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Aboriginal Child Welfare Self Government And The Rights Of Indigenous Children

Author: Sonia Harris-Short
Publisher: Routledge
ISBN: 1317186133
Size: 50.51 MB
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This volume addresses the contentious and topical issue of aboriginal self-government over child welfare. Using case studies from Australia and Canada, it discusses aboriginal child welfare in historical and comparative perspectives and critically examines recent legal reforms and changes in the design, management and delivery of child welfare services aimed at securing the 'decolonization' of aboriginal children and families. Within this context, the author identifies the limitations of reconciling the conflicting demands of self-determination and sovereignty and suggests that international law can provide more nuanced and culturally sensitive solutions. Referring to the UN Declaration on the Rights of Indigenous Peoples, and the UN Convention on the Rights of the Child, it is argued that the effective decolonization of aboriginal child welfare requires a journey well beyond the single issue of child welfare to the heart of the debate over self-government, self-determination and sovereignty in both national and international law.

Fragile Freedoms

Author: Steven Lecce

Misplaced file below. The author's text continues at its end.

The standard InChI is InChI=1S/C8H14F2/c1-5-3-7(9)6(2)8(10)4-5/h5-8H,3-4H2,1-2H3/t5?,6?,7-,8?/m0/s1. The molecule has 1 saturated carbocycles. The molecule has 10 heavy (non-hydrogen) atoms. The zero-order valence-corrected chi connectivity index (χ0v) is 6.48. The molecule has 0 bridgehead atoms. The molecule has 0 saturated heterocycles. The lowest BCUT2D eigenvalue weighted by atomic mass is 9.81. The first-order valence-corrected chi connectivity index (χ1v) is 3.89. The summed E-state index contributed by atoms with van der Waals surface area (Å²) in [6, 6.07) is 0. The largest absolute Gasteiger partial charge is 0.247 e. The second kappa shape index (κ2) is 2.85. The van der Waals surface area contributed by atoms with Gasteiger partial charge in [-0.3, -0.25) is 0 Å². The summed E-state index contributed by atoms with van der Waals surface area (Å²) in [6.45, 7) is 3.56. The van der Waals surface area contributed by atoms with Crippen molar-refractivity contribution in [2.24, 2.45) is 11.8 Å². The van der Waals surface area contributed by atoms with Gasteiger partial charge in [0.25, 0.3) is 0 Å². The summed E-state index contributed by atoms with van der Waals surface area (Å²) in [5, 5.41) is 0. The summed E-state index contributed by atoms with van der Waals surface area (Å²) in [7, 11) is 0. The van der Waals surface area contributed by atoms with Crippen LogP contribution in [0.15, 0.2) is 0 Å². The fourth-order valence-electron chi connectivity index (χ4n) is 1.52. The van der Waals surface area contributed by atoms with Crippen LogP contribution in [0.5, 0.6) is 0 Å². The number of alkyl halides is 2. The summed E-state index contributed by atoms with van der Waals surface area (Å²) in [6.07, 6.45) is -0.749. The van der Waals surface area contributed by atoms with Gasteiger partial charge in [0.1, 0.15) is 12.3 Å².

Publisher: Oxford University Press
ISBN: 0190227192
Size: 44.84 MB
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This book is based upon a lecture series inaugurating the new Canadian Museum for Human Rights that took place in Winnipeg, Canada between September 2013 and May 2014. Fragile Freedoms brings together some of the most influential contemporary thinkers on the theory and practice of human rights. The first two chapters, by Anthony Grayling and Steven Pinker, are primarily historical: they trace the emergence of human rights to a particular time and place, and they try to show how that emergence changed the world for the better. The next two chapters, by Martha Nussbaum and Kwame Anthony Appiah, are normative arguments about the philosophical foundations of human rights. The final three chapters, by John Borrows, Baroness Helena Kennedy, and Germaine Greer, are innovative applications of human rights to indigenous peoples, globalization and international law, and women. Wide ranging in its philosophical perspectives and implications, this volume is an indispensable contribution to the contemporary thinking on the rights that must be safeguarded for all people.